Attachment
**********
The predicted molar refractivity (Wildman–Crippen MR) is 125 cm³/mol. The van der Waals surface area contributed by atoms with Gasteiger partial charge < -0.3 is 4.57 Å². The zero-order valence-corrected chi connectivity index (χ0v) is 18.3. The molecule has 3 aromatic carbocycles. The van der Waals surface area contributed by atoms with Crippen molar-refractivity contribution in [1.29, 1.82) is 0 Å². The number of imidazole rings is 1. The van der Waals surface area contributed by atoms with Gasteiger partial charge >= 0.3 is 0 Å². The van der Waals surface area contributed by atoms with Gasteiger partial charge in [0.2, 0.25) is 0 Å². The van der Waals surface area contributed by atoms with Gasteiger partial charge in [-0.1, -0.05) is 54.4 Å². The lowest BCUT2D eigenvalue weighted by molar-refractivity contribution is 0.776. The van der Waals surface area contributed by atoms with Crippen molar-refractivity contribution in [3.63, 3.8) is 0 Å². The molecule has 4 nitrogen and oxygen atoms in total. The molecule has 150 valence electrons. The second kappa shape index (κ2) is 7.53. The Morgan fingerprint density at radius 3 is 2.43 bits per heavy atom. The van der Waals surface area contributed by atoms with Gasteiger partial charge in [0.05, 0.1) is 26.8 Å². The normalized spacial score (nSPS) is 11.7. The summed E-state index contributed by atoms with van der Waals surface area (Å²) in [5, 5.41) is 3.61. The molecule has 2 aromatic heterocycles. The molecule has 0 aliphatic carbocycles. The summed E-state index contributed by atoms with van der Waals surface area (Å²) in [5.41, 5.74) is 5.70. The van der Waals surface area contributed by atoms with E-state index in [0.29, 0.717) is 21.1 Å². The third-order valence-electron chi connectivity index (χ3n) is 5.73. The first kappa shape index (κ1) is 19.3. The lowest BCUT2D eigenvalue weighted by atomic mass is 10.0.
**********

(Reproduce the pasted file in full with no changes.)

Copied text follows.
The predicted molar refractivity (Wildman–Crippen MR) is 125 cm³/mol. The van der Waals surface area contributed by atoms with Gasteiger partial charge < -0.3 is 4.57 Å². The zero-order valence-corrected chi connectivity index (χ0v) is 18.3. The molecule has 3 aromatic carbocycles. The van der Waals surface area contributed by atoms with Crippen molar-refractivity contribution in [1.29, 1.82) is 0 Å². The number of imidazole rings is 1. The van der Waals surface area contributed by atoms with Gasteiger partial charge >= 0.3 is 0 Å². The van der Waals surface area contributed by atoms with Gasteiger partial charge in [0.2, 0.25) is 0 Å². The van der Waals surface area contributed by atoms with Gasteiger partial charge in [-0.1, -0.05) is 54.4 Å². The lowest BCUT2D eigenvalue weighted by molar-refractivity contribution is 0.776. The van der Waals surface area contributed by atoms with Crippen molar-refractivity contribution in [3.63, 3.8) is 0 Å². The molecule has 4 nitrogen and oxygen atoms in total. The molecule has 150 valence electrons. The second kappa shape index (κ2) is 7.53. The Morgan fingerprint density at radius 3 is 2.43 bits per heavy atom. The van der Waals surface area contributed by atoms with Gasteiger partial charge in [0.05, 0.1) is 26.8 Å². The normalized spacial score (nSPS) is 11.7. The summed E-state index contributed by atoms with van der Waals surface area (Å²) in [5, 5.41) is 3.61. The molecule has 2 aromatic heterocycles. The molecule has 0 aliphatic carbocycles. The summed E-state index contributed by atoms with van der Waals surface area (Å²) in [5.41, 5.74) is 5.70. The van der Waals surface area contributed by atoms with E-state index in [0.29, 0.717) is 21.1 Å². The third-order valence-electron chi connectivity index (χ3n) is 5.73. The first kappa shape index (κ1) is 19.3. The lowest BCUT2D eigenvalue weighted by atomic mass is 10.0.